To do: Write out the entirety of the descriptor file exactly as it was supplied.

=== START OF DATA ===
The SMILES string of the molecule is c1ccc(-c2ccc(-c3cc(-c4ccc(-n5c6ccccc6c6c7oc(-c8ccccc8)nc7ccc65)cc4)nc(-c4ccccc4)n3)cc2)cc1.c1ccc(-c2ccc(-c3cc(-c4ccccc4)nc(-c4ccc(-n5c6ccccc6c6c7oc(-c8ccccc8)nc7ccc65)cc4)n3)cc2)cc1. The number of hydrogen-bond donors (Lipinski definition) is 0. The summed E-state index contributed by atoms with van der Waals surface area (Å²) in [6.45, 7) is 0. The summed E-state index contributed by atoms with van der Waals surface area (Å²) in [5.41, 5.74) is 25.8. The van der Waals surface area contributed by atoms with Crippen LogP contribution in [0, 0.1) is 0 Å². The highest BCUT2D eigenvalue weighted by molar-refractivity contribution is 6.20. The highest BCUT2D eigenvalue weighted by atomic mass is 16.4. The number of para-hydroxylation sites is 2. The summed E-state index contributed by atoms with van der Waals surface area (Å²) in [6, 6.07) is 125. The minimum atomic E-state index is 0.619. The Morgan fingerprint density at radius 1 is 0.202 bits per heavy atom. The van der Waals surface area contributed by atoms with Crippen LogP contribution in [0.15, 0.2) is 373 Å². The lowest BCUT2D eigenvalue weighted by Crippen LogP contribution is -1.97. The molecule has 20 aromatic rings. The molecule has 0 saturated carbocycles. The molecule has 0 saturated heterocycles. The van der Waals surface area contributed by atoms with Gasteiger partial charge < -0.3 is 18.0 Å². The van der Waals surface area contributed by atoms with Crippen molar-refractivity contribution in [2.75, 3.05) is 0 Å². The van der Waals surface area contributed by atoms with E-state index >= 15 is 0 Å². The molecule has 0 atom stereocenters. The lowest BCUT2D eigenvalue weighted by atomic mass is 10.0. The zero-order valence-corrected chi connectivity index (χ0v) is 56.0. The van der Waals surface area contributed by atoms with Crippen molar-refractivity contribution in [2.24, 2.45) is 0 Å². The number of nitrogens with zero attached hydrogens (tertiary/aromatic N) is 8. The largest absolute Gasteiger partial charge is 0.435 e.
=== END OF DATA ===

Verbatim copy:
The SMILES string of the molecule is c1ccc(-c2ccc(-c3cc(-c4ccc(-n5c6ccccc6c6c7oc(-c8ccccc8)nc7ccc65)cc4)nc(-c4ccccc4)n3)cc2)cc1.c1ccc(-c2ccc(-c3cc(-c4ccccc4)nc(-c4ccc(-n5c6ccccc6c6c7oc(-c8ccccc8)nc7ccc65)cc4)n3)cc2)cc1. The number of hydrogen-bond donors (Lipinski definition) is 0. The summed E-state index contributed by atoms with van der Waals surface area (Å²) in [6.45, 7) is 0. The summed E-state index contributed by atoms with van der Waals surface area (Å²) in [5.41, 5.74) is 25.8. The van der Waals surface area contributed by atoms with Crippen LogP contribution in [0, 0.1) is 0 Å². The highest BCUT2D eigenvalue weighted by molar-refractivity contribution is 6.20. The highest BCUT2D eigenvalue weighted by atomic mass is 16.4. The number of para-hydroxylation sites is 2. The summed E-state index contributed by atoms with van der Waals surface area (Å²) in [6, 6.07) is 125. The minimum atomic E-state index is 0.619. The Morgan fingerprint density at radius 1 is 0.202 bits per heavy atom. The van der Waals surface area contributed by atoms with Crippen LogP contribution in [0.15, 0.2) is 373 Å². The lowest BCUT2D eigenvalue weighted by Crippen LogP contribution is -1.97. The molecule has 20 aromatic rings. The molecule has 0 saturated carbocycles. The molecule has 0 saturated heterocycles. The van der Waals surface area contributed by atoms with Gasteiger partial charge < -0.3 is 18.0 Å². The van der Waals surface area contributed by atoms with Crippen molar-refractivity contribution in [2.75, 3.05) is 0 Å². The van der Waals surface area contributed by atoms with E-state index >= 15 is 0 Å². The molecule has 0 atom stereocenters. The lowest BCUT2D eigenvalue weighted by atomic mass is 10.0. The zero-order valence-corrected chi connectivity index (χ0v) is 56.0. The van der Waals surface area contributed by atoms with Crippen molar-refractivity contribution in [2.24, 2.45) is 0 Å². The number of nitrogens with zero attached hydrogens (tertiary/aromatic N) is 8. The largest absolute Gasteiger partial charge is 0.435 e.